A university researcher reported that a fire resulted when he scraped lithium aluminum hydride (LiAlH4) out of the glass jar in which it was contained (see attached photo). The jar had been in the laboratory since 2005 (about 6 years), so the LiAlH4 was old. The researcher was using a dry metal spatula to scrape the LiAlH4 out of the jar. A quick review of the manufacturer's Material Safety Data Sheet (MSDS) for LiAlH4 informed the researcher of its moisture sensitivity, but there was no indication of friction causing a fire. However, the supervising faculty member reported personal knowledge that friction can cause ignition of LiAlH4.
The fire was put out with an ABC extinguisher. In the attached photo, the ABC extinguishing agent is the yellow powder.
- Laboratory Equipment
As stated on the MSDS and also on the container labels, LiAlH4 should be handled under argon. LiAlH4 is advertised and sold as a powder. If the researcher had to scrape it out of the jar, then it was no longer a powder, which seems indicative of past reaction that may have been due to exposure to atmospheric moisture.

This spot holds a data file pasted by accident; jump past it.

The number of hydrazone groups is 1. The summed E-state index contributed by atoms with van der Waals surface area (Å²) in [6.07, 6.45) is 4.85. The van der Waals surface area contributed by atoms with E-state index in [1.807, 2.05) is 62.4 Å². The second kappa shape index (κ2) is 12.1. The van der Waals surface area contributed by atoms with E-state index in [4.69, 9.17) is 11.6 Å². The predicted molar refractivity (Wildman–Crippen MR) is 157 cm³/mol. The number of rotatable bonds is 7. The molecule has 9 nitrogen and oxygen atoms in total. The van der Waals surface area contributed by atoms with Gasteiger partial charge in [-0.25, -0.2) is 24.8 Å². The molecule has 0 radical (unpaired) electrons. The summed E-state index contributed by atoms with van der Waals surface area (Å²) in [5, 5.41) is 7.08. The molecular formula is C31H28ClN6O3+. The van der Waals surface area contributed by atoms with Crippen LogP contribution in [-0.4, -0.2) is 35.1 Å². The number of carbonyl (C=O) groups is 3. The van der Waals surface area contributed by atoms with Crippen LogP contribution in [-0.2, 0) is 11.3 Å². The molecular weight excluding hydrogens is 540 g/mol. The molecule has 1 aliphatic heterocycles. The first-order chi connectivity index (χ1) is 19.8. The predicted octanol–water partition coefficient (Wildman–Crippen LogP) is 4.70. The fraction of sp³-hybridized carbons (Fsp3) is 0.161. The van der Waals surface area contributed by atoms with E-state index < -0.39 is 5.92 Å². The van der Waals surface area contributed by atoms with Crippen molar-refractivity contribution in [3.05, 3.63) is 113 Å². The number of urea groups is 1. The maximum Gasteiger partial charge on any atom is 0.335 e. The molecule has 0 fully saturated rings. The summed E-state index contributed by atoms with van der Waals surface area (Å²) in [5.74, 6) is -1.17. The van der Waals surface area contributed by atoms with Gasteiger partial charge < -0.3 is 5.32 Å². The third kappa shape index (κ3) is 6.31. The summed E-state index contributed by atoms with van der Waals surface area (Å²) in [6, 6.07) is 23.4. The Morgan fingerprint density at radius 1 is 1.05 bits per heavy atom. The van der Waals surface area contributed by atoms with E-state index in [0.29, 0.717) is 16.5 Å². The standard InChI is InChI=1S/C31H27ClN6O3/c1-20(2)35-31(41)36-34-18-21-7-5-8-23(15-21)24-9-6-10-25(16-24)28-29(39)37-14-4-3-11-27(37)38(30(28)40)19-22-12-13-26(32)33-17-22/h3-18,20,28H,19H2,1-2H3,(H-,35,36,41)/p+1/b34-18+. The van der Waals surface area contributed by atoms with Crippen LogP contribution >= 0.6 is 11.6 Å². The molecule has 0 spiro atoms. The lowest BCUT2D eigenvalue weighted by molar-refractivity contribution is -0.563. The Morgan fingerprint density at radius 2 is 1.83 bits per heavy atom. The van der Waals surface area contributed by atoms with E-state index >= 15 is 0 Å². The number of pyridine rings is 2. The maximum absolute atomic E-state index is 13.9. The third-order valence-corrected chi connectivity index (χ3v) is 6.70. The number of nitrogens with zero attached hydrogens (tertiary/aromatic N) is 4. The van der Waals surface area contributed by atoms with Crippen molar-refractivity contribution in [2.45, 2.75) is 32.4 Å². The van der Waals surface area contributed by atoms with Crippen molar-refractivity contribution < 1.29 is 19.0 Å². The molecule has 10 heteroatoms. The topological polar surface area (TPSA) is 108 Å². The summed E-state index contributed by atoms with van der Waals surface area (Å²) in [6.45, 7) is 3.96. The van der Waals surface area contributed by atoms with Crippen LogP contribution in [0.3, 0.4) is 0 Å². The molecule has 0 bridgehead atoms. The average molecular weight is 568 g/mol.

The manufacturer stated that they do not have any first-hand data suggesting that friction alone could cause ignition. All of their handling of LiAlH4 is performed inside a glove bag under an argon atmosphere, so they have never had a fire during the packaging process. They recommend handling LiAlH4 under argon in a glove box or glove bag to minimize oxygen and moisture contact and, therefore, minimize the chance of a fire.
The university ES&H department did some searching online and found several relevant websites that provide confirmation that friction alone in the presence of air may be able to ignite LiAlH4.
http://www.erowid.org/chemicals/dmt/dmt_synthesis1.shtml (scroll down to step 3)
Since the university has adopted the following standard operating procedures, there has not been a reoccurrence of this type of incident:
Only non-metal spatulas are to be used with metal hydrides.
All work with metal hydrides must be done under an inert gas atmosphere (either argon or nitrogen).